Institutional members access full text with Ovid®

Share this article on:

Support for a bipolar affective disorder susceptibility locus on chromosome 12q24.3

Buttenchøn, Henriette Nørmøllea; Foldager, Lesliea b; Flint, Tracey J.a; Olsen, Inger Marie L.a; Deleuran, Thomasa; Nyegaard, Mettec; Hansen, Mette M.a; Kallunki, Pekkad; Christensen, Kenneth V.d; Blackwood, Douglas H.f; Muir, Walter J.f; Straarup, Steen E.a; Als, Thomas D.a; Nordentoft, Meretee; Børglum, Anders D.a c; Mors, Olea

doi: 10.1097/YPG.0b013e32833a2066
Original Articles

Objective Linkage and association studies of bipolar affective disorder (BAD) point out chromosome 12q24 as a region of interest.

Methods To investigate this region further, we conducted an association study of 22 DNA markers within a 1.14 Mb region in a Danish sample of 166 patients with BAD and 311 control individuals. Two-hundred and four Danish patients with schizophrenia were also included in the study.

Results We observed highly significant allelic and genotypic association between BAD and two highly correlated markers. The risk allele of both markers considered separately conferred an odds ratio of 2 to an individual carrying one risk allele and an odds ratio of 4 for individuals carrying both risk alleles assuming an additive genetic model. These findings were supported by the haplotype analysis. In addition, we obtained a replication of four markers associated with BAD in an earlier UK study.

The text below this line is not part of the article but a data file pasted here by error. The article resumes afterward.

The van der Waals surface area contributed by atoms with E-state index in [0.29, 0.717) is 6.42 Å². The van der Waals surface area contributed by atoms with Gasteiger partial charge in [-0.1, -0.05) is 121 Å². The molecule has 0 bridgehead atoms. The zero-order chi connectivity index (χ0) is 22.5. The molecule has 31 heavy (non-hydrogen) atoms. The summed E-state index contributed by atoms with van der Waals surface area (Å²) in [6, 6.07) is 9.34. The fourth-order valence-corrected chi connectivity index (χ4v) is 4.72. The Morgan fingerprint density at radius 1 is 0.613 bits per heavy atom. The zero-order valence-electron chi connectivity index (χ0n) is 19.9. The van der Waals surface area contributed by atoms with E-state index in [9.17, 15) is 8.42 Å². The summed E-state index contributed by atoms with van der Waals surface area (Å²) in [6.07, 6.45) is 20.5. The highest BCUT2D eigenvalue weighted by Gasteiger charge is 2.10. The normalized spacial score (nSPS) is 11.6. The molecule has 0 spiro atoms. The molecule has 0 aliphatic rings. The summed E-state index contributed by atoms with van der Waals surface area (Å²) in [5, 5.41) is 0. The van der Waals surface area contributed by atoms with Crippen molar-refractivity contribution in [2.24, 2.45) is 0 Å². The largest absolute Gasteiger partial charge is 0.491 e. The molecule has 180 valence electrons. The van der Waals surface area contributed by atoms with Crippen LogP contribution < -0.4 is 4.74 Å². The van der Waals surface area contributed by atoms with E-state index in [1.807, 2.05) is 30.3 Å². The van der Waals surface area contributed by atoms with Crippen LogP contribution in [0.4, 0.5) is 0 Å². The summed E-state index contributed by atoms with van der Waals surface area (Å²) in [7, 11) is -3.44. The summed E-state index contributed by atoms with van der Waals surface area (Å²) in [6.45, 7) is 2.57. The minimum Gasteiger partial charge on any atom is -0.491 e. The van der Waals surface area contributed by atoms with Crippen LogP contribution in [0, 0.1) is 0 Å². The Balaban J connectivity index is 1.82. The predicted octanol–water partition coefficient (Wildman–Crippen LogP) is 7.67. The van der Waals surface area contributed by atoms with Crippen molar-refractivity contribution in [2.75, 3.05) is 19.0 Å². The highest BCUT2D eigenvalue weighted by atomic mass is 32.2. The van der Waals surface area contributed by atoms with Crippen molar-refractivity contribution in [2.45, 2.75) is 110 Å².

The most significantly associated marker was also analyzed in a Scottish case–control sample and was earlier associated with BAD in the UK cohort. The association of that particular marker was strongly associated with BAD in a meta-analysis of the Danish, Scottish and UK sample (P=0.0003).

The chromosome region confined by our most distant markers is gene-poor and harbours only a few predicted genes. This study implicates the Slynar locus. We confirmed one annotated Slynar transcript and identified a novel transcript in human brain cDNA.

Conclusion This study confirms 12q24.3 as a region of functional importance in the pathogenesis of BAD and highlights the importance of focused genotyping.

Supplemental Digital Content is available in the text

aCentre for Psychiatric Research, Aarhus University Hospital, Risskov

bBioinformatics Research Centre, Aarhus University, Aarhus

cInstitute of Human Genetics, Aarhus University, Aarhus

dH. Lundbeck A/S, Valby

ePsychiatric Centre Bispebjerg, University of Copenhagen, Copenhagen, Denmark

fDepartment of Psychiatry, University of Edinburgh, Royal Edinburgh Hospital, Edinburgh, UK

Correspondence to Henriette Nørmølle Buttenchøn, PhD, Centre for Psychiatric Research, Aarhus University Hospital, Skovagervej 2, Risskov 8240, Denmark

Tel: +45 77893575; fax: +45 77893599; e-mail:

Henriette Nørmølle Buttenchøn and Leslie Foldager contributed equally to this study

Received 24 June 2009 Revised 2 December 2009 Accepted 7 December 2009

Supplementary data are available directly from the authors.

© 2010 Lippincott Williams & Wilkins, Inc.